TO ACCUMULATE GOOD FOR ONESELF IS MADNESS – 4th August 2019, 18th Sunday In Ordinary Time

LUKE 12:13-21

– Fr Fernando Armellini SCJ
Claretian Publications Macau

One day Jesus was chosen as mediator to solve a family feud.

Despite some bickering between brothers, in general, they love each other. Until when? Until the day they talk about the inheritance. Before money and property, even the best of people, Christians too, often end up losing their heads and become blind and deaf: they see only their interest and are willing to override even the most sacred sentiments.

Instead of solving the individual case, Jesus chooses to go to the root of the problem. “Be on your guard—he tells everyone—and avoid every kind of greed, for even though you have many possessions, it is not that which gives you life.”

Jesus singles out the cause of all evil: the greed of money, the desire to grab things. He tells a parable, the central part of which consists of the thoughts of a rich farmer.

Has this farmer—we wonder—no family, wife, children? No neighbors? No workers? Of course he has them. He lives among the people, but he does not see them. He has no time, no energies to use, no thoughts, no words, and no feelings for the people. In his mind there is no room for anything else, certainly not for God. The assets are the idol that has created a vacuum around him, and has dehumanized all.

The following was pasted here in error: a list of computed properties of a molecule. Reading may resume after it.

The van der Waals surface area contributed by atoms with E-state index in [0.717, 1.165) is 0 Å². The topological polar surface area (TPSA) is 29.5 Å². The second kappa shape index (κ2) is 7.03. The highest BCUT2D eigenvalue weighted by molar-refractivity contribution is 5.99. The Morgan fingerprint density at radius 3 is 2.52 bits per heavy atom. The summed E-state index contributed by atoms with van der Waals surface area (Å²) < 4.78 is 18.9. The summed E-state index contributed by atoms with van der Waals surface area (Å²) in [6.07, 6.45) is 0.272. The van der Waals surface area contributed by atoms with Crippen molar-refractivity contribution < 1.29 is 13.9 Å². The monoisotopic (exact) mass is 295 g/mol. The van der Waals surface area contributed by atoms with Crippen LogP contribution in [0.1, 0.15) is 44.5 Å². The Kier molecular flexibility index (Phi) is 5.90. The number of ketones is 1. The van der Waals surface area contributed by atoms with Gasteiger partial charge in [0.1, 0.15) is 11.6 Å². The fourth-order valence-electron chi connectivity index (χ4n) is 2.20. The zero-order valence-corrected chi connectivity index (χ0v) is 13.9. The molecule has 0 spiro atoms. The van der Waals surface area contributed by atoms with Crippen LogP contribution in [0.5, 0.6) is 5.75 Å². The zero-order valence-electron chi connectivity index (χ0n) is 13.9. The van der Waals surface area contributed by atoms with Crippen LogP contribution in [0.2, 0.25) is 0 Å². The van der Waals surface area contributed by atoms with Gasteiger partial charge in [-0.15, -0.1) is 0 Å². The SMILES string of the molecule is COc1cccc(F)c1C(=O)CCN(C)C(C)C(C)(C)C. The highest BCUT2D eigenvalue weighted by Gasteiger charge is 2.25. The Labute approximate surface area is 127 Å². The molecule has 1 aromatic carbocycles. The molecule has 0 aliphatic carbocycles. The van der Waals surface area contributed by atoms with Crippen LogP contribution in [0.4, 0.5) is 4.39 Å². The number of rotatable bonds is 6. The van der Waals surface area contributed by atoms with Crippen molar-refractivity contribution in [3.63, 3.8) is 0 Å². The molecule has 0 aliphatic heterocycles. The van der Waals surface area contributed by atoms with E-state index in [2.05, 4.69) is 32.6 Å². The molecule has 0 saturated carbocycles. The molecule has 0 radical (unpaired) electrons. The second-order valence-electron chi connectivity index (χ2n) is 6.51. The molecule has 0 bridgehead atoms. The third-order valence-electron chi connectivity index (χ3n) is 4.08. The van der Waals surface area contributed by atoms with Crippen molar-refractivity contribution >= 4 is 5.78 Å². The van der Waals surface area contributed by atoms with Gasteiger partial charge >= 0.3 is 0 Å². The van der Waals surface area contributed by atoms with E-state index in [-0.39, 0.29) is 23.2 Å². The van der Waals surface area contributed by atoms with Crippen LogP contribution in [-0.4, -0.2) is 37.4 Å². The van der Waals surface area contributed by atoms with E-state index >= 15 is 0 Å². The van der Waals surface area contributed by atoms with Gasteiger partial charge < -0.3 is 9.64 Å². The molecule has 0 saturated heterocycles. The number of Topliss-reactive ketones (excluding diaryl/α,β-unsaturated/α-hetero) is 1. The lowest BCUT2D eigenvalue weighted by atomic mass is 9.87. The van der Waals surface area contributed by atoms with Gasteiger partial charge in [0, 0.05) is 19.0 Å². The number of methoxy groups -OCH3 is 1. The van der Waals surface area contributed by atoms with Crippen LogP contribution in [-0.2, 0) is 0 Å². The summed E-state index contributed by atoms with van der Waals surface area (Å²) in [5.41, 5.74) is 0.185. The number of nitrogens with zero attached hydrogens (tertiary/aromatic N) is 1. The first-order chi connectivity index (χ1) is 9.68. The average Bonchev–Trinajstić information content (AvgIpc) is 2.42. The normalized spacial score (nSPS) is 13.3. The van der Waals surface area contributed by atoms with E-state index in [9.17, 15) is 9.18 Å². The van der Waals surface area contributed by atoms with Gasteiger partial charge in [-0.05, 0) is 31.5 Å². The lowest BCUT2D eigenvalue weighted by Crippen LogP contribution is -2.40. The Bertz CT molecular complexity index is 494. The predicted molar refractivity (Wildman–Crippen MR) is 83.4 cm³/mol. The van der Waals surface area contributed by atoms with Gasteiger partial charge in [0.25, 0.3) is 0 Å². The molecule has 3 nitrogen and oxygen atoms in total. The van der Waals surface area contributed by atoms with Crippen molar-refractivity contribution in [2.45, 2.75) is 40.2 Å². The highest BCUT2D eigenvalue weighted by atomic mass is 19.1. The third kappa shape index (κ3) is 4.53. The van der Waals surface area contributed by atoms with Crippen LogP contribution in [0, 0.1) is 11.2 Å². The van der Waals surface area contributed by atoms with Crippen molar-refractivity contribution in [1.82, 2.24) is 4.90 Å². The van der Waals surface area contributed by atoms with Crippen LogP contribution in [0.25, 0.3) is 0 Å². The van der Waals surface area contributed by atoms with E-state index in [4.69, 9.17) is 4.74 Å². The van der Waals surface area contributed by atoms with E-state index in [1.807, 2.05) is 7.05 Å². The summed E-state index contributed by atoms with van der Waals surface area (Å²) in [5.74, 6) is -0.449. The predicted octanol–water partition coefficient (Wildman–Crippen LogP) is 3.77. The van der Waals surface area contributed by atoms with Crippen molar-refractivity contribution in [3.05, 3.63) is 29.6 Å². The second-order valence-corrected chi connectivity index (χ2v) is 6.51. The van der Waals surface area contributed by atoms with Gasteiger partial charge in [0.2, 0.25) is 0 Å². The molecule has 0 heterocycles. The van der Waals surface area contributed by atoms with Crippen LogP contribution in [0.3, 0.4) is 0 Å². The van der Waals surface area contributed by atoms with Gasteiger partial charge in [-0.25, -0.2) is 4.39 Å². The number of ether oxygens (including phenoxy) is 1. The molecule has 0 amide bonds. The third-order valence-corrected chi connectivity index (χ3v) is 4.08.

The judgment of God is heavy: whoever lives to accumulate assets is a fool! Is wealth thus bad? Absolutely no. Jesus has never condemned it; he never asked anyone to throw it away, but he warned against the serious dangers that it hides.

The ideal of a Christian is not a miserable life. The farmer is condemned not because he has produced many goods, worked hard, was committed, but because “he has amassed for himself” and “has not enriched himself in the sight of God.”

Here are the two woes produced by being blinded with goods. The first: to enrich oneself alone, accumulating wealth for oneself without thinking of others. Incompatible with the Gospel is “greed,” the “insatiable craving for possession,” like the farmer of the parable. The second woe: having excluded God from one’s own life, replacing him with an idol. This choice leads to “madness” and the most obvious symptom is the removal of the thought of death. He imagines that he is eternal.

Everyone should be aware that the treasures of this world are treacherous, they do not accompany us to the other life.

Translated by Fr John Ledesma SDB
Abridged by Fr Jijo Kandamkulathy CMF

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